By Nadeem Aslam
The acclaimed writer of The Wasted Vigil now supplies us a searing, exquisitely written novel set in Pakistan and Afghanistan within the months following Sept. 11: a narrative of struggle, of 1 family’s losses, and of the easiest, so much enduring human impulses.
Jeo and Mikal are foster brothers from a small city in Pakistan. notwithstanding they have been inseparable as young ones, their grownup lives have diverged: Jeo is a committed scientific scholar, married a yr; Mikal has been a vagabond considering he used to be fifteen, in love with a lady he can’t have. but if Jeo makes a decision to sneak around the border into Afghanistan—not to struggle with the Taliban opposed to the american citizens, particularly to assist deal with wounded civilians—Mikal determines to compliment him, to guard him.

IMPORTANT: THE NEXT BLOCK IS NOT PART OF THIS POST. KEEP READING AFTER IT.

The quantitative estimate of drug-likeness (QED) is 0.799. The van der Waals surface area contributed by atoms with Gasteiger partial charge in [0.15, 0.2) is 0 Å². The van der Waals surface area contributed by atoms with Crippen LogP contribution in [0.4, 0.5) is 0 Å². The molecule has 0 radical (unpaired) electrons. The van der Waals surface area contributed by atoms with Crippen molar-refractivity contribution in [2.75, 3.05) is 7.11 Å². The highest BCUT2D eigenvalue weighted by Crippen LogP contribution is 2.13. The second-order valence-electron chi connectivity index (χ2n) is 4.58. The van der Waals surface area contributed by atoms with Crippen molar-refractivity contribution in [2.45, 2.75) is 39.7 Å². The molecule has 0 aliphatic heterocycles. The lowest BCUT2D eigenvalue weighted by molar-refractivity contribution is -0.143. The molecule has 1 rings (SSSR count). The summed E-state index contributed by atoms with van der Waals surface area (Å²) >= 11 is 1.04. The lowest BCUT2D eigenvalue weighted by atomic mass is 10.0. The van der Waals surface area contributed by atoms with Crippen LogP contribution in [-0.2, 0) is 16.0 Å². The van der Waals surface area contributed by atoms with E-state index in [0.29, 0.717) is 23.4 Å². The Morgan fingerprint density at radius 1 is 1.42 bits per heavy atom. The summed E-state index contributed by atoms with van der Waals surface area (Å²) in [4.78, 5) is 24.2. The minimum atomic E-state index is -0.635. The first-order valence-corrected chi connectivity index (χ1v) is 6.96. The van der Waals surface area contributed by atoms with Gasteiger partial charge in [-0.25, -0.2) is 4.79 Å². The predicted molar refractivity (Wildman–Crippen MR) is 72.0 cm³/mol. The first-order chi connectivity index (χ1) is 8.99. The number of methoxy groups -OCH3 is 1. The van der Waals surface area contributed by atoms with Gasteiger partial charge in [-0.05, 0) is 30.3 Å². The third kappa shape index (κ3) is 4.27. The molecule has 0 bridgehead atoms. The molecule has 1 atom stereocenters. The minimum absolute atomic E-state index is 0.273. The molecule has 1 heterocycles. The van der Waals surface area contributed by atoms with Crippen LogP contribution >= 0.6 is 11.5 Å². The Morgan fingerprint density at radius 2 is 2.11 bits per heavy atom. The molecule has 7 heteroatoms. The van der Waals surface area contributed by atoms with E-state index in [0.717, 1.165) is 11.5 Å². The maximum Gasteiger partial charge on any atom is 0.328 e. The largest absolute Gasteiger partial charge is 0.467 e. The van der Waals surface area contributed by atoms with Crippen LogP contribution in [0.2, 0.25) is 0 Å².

but Jeo’s and Mikal’s solid intentions can't retain them out of harm’s method. because the narrative takes us from the wilds of Afghanistan to the guts of the kinfolk left behind—their blind father, haunted through the loss of life of his spouse and by means of the blunders he could have made within the identify of Islam and nationhood; Mikal’s cherished brother and sister-in-law; Jeo’s spouse, whose expanding get to the bottom of is helping maintain the family operating, and her superstitious mother—we see all of those lives upended via the turmoil of struggle.
In language as lyrical because it is piercing, in scenes instantly attractive and harrowing, The Blind Man’s Garden unflinchingly describes a crucially modern but undying global within which the road among enemy and best friend is vague, and the place the need to come domestic burns brightest of all.